Once the first node has been installed, you must proceed to performing the installation of the second node, this is performed in much the same way as the first node but with one key alteration in that you must specify a different installation mode. Follow the step-by-step procedure documented to complete the installation of the second node of the vCenter Single Sign-On HA solution.

  1. Launch the VMware vSphere installer by clicking the autorun.exe.
  2. From the VMware vSphere installer menu, select vCenter Single Sign-On. Click Install.
  3. At the ‘Welcome to the vCenter Single Sign-On Setup’ dialog, click Next.
  4. At the ‘End-User License Agreement’ dialog, click the I accept the terms in the License Agreement check box. Click Next.
  5. At the ‘vCenter Single Sign-On Prerequisites Check’ dialog, the install wizard detects the system configuration. Verify that the FQDN and IP Address are correct. Because this the second node in the site, uncheck the Add domain_name as a native Active Directory Identity source check box. Click Next.
  6. At the ‘vCenter Single Sign-On Information’ dialog for deployment types, select vCenter Single Sign-On for an additional vCenter Server in an existing site. Click Next.
  7. At the ‘vCenter Single Sign-On Information’ dialfo for partner information, enter the FQDN of the first node in the Partner host name text box then the password used for the administrator@vsphere.local account in the Password text box, Click Next.
  8. At the ‘Partner certificate’ dialog, click Continue to accept the certificate.
  9. At the ‘vCenter Single Sign-On Join Site’ dialog, use the dropdown menu to select the vCenter Single Sign-On site you with to join. Click Next. NOTE: The site name should match the name specified in Step 8 in the Install Node 1 vCenter Single Sign-On Server section.
  10. At the ‘vCenter Single Sign-On Port Settings’ dialog, unless you have a requirement to alter the default HTTPS port, leave the default value of 7444. Click Next.
  11. At the ‘Change destination folder’ dialog, accept the default path by clicking Next.
  12. At the ‘vCenter Single Sign-On Information’ dialog for install options, review your selections. Click Install.
  13. At the ‘Completed the vCenter Single Sign-On Setup Wizard’ dialog, click Finish.

Setup vCenter Single Sign-On System Environment

During the installation process there are numerous command line tasks that must be performed which by default require you to be positioned within the physical directory; this can be alleviated by simply performing some simple environmental configuration steps within each vCenter Single Sign-On node, the following section provides the steps to perform the following tasks:

  • Configure the JAVA_HOME system variable
  • Add additional paths to the PATH system variable

Perform these steps on both node1 and node2

  1. Launch the system properties by clicking Start. Then right click on Computer and select Properties from the menu.
  2. On the left hand side click Advanced system settings.
  3. At the ‘System Properties’ dialog, click Environment Variables.
  4. At the ‘Environment Variables’ dialog, under User variables for Administrator, click New.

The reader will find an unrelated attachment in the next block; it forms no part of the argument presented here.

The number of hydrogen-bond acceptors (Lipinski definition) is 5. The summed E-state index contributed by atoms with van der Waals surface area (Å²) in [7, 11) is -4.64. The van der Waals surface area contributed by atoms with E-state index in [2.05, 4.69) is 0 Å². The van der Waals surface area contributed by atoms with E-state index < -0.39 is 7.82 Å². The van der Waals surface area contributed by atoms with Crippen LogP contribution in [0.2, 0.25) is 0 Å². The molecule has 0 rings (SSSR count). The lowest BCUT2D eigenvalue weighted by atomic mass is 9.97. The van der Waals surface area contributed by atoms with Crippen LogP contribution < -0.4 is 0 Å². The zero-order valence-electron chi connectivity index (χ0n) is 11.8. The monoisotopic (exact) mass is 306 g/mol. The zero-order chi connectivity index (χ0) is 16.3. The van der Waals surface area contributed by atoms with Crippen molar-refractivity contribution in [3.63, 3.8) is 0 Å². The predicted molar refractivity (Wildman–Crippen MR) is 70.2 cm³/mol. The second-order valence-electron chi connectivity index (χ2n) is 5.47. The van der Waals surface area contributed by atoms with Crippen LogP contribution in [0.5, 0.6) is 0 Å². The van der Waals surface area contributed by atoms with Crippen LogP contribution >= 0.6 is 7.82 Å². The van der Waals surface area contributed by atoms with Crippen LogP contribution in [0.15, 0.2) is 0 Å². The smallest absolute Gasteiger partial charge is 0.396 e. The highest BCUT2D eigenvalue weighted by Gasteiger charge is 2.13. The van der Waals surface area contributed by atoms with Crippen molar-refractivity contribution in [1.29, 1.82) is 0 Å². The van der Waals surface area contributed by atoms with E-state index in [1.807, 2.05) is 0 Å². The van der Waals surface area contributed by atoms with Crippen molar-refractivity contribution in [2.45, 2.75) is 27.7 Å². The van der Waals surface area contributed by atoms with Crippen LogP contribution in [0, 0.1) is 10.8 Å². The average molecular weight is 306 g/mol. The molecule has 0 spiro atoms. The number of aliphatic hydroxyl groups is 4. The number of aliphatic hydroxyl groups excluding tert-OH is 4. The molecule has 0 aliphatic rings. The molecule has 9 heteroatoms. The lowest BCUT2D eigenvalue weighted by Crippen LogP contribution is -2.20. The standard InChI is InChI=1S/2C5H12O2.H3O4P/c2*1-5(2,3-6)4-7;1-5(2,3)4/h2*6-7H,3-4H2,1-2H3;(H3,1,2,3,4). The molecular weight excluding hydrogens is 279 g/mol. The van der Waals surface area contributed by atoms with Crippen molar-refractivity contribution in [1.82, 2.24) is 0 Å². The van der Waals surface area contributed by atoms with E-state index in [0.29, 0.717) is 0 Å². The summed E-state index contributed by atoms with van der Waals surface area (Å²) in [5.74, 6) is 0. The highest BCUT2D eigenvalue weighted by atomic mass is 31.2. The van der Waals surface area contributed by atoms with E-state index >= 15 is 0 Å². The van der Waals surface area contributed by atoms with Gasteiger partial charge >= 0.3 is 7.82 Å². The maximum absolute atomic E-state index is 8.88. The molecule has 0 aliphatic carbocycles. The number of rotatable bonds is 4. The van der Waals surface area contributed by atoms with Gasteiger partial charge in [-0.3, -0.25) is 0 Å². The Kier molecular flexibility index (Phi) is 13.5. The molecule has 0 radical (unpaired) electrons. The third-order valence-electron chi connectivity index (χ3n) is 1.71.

5. Create a new variable for the java home folder by entering the following details, then click OK.
  • Enter JAVA_HOME in the Variable Name text box
  • Enter the path C:\Program Files\Common Files\VMware\VMware vCenter Server - Java Components in the Variable Value text box
  1. At the ‘Environment Variables’ dialog, under System variables, locate Path. Click Edit.
  2. At the ‘Edit System Variables’ dialog, within the Variable Values text box go to the end and add the following entries with a ; between each and then click OK three times.
  • C:\Program Files\VMware\Infrastructure\VMware\CIS\vmware-sso
  •  %JAVA_HOME%\bin

Create Single Sign-On Certificate Authority Signed Certificates

Now that you have installed both nodes, we must update the SSL Certificates that are being used from Self-Signed to Certificate Authority Signed ones. This process is performed using the following three steps:

  1. Creation of a certificate signing request (.csr) file (This procedure)
  2. Generation of a signed certificate (.crt) (out of scope for this document)
  3. Installation of the signed certificates and certificate authority chain

VMware has written a tool called SSL Updater which can be obtain from the VMware Download Center and is located in the Drivers and Tools section of the vSphere and vCloud Suite download pages. The SSL Updater tool can be used to generate the .csr file for vCenter Single Sign-On but it does not provide the ability to create ‘SubjectAltName’ values, in some scenarios this may be OK as the team providing certificates may ask for this information at request time. However if this is not the case then the following procedure can be followed to manually create the .csr with the ‘SubjectAltName’ values added which is a requirement for the vCenter Single Sign-On HA configuration.

  1. On the first node for vCenter Single Sign-On, create a folder in which you can store the certificates files. These steps use the C:\Certs folder.
  2. In the C:\Certs folder, create an SSO folder to organize your certificate requests and configuration files.